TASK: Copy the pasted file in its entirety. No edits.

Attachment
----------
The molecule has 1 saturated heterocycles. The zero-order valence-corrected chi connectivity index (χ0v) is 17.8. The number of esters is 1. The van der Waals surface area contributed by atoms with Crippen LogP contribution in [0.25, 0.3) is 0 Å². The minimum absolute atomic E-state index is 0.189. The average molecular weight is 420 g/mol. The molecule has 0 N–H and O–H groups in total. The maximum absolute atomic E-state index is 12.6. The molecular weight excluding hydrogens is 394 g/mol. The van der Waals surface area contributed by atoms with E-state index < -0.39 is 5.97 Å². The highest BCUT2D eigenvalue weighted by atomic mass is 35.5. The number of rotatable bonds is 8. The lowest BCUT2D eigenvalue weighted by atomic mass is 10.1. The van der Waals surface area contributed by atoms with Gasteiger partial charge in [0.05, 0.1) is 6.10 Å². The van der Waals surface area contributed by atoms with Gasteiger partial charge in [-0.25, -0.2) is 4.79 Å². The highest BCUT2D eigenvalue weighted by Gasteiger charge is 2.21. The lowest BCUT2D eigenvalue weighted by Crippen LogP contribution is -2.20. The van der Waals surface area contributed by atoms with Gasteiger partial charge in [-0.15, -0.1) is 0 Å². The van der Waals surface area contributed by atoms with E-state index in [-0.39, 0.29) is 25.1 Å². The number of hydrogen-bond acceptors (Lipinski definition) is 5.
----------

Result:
The molecule has 1 saturated heterocycles. The zero-order valence-corrected chi connectivity index (χ0v) is 17.8. The number of esters is 1. The van der Waals surface area contributed by atoms with Crippen LogP contribution in [0.25, 0.3) is 0 Å². The minimum absolute atomic E-state index is 0.189. The average molecular weight is 420 g/mol. The molecule has 0 N–H and O–H groups in total. The maximum absolute atomic E-state index is 12.6. The molecular weight excluding hydrogens is 394 g/mol. The van der Waals surface area contributed by atoms with E-state index < -0.39 is 5.97 Å². The highest BCUT2D eigenvalue weighted by atomic mass is 35.5. The number of rotatable bonds is 8. The lowest BCUT2D eigenvalue weighted by atomic mass is 10.1. The van der Waals surface area contributed by atoms with Gasteiger partial charge in [0.05, 0.1) is 6.10 Å². The van der Waals surface area contributed by atoms with Gasteiger partial charge in [-0.25, -0.2) is 4.79 Å². The highest BCUT2D eigenvalue weighted by Gasteiger charge is 2.21. The lowest BCUT2D eigenvalue weighted by Crippen LogP contribution is -2.20. The van der Waals surface area contributed by atoms with Gasteiger partial charge in [-0.15, -0.1) is 0 Å². The van der Waals surface area contributed by atoms with E-state index in [-0.39, 0.29) is 25.1 Å². The number of hydrogen-bond acceptors (Lipinski definition) is 5.